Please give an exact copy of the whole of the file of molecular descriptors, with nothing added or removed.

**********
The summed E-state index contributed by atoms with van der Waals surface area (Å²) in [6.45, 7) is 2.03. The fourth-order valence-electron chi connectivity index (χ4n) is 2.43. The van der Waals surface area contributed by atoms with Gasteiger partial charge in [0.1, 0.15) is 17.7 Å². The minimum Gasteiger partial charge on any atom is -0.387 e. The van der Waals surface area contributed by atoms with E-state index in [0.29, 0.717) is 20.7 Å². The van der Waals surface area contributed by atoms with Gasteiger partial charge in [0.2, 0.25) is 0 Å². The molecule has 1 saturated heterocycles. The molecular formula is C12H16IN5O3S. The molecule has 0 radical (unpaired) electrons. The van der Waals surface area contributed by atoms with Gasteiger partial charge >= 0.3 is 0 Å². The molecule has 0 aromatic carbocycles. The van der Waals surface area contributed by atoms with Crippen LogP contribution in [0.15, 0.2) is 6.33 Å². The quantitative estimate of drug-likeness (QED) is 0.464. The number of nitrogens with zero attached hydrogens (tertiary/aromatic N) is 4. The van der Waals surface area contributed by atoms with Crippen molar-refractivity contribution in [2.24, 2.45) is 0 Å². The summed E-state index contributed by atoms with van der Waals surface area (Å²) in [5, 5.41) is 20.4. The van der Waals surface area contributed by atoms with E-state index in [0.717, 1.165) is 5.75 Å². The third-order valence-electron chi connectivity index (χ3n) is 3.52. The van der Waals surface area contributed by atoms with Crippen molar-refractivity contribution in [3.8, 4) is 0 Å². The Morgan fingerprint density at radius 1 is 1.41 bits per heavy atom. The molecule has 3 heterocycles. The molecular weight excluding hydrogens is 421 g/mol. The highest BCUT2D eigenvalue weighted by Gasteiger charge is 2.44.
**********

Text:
The summed E-state index contributed by atoms with van der Waals surface area (Å²) in [6.45, 7) is 2.03. The fourth-order valence-electron chi connectivity index (χ4n) is 2.43. The van der Waals surface area contributed by atoms with Gasteiger partial charge in [0.1, 0.15) is 17.7 Å². The minimum Gasteiger partial charge on any atom is -0.387 e. The van der Waals surface area contributed by atoms with E-state index in [0.29, 0.717) is 20.7 Å². The van der Waals surface area contributed by atoms with Gasteiger partial charge in [0.2, 0.25) is 0 Å². The molecule has 1 saturated heterocycles. The molecular formula is C12H16IN5O3S. The molecule has 0 radical (unpaired) electrons. The van der Waals surface area contributed by atoms with Gasteiger partial charge >= 0.3 is 0 Å². The molecule has 0 aromatic carbocycles. The van der Waals surface area contributed by atoms with Crippen LogP contribution in [0.15, 0.2) is 6.33 Å². The quantitative estimate of drug-likeness (QED) is 0.464. The number of nitrogens with zero attached hydrogens (tertiary/aromatic N) is 4. The van der Waals surface area contributed by atoms with Crippen molar-refractivity contribution in [2.24, 2.45) is 0 Å². The summed E-state index contributed by atoms with van der Waals surface area (Å²) in [5, 5.41) is 20.4. The van der Waals surface area contributed by atoms with E-state index in [0.717, 1.165) is 5.75 Å². The third-order valence-electron chi connectivity index (χ3n) is 3.52. The van der Waals surface area contributed by atoms with Crippen molar-refractivity contribution in [3.8, 4) is 0 Å². The Morgan fingerprint density at radius 1 is 1.41 bits per heavy atom. The molecule has 3 heterocycles. The molecular weight excluding hydrogens is 421 g/mol. The highest BCUT2D eigenvalue weighted by Gasteiger charge is 2.44.